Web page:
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♦ Legal Myth Busters: Myth #2 – Traffic Tickets and Personal Injury

♦ Legal Myth Busters: Myth #2 – Traffic Tickets and Personal Injury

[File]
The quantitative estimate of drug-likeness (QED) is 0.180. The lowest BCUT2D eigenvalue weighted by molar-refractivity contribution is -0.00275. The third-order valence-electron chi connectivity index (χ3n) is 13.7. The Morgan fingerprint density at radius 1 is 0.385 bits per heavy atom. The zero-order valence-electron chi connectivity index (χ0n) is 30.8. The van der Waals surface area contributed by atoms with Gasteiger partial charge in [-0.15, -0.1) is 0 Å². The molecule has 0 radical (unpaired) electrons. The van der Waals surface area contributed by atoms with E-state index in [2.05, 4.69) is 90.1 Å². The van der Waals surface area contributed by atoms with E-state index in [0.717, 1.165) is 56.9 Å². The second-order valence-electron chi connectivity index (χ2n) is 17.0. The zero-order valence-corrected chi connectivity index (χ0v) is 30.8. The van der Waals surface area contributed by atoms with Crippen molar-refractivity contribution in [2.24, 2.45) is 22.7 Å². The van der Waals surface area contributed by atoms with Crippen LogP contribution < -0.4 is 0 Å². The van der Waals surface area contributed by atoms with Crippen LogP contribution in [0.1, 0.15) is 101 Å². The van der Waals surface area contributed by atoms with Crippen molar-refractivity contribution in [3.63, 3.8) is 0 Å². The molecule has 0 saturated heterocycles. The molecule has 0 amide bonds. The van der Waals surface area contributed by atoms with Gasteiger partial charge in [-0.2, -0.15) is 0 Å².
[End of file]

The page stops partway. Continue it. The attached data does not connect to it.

The Traffic Ticket Given to the Other Driver and the Police Officer’s Opinion of Who Caused the Accident Are Admissible As Evidence If My Personal Injury Case Goes To Trial Clients are always surprised and frustrated to learn that the jury is not allowed to hear that the other driver was issued a traffic ticket—often for following too close or inattentive driving in a rear-end collision, or for disregarding a traffic signal in an intersection collision.  Almost always, such evidence will be excluded by the judge at a jury trial. There are two main reasons why this is the case.  First, most drivers just pay the ticket rather than contest it, and there is a state statute that expressly allows them to enter a “no contest” plea without the traffic conviction being used against them to prove fault in a later civil action. Second, as to the opinions of the investigating police officer contained within the accident report, unless the officer happened to actually be an eyewitness to the crash, his or her opinions are viewed by the court as based only on after-the-fact hearsay provided by the involved drivers or any eyewitnesses to the accident. The judge excludes the officer’s conclusion based on hearsay, because of a belief that the jury should be allowed to draw its own conclusions about fault after hearing all of the testimony from those that actually observed the events leading up to the collision.  The court does not want the jury’s role as the finder of fact and determination of the credibility of witnesses to be unduly influenced by conclusions drawn by the...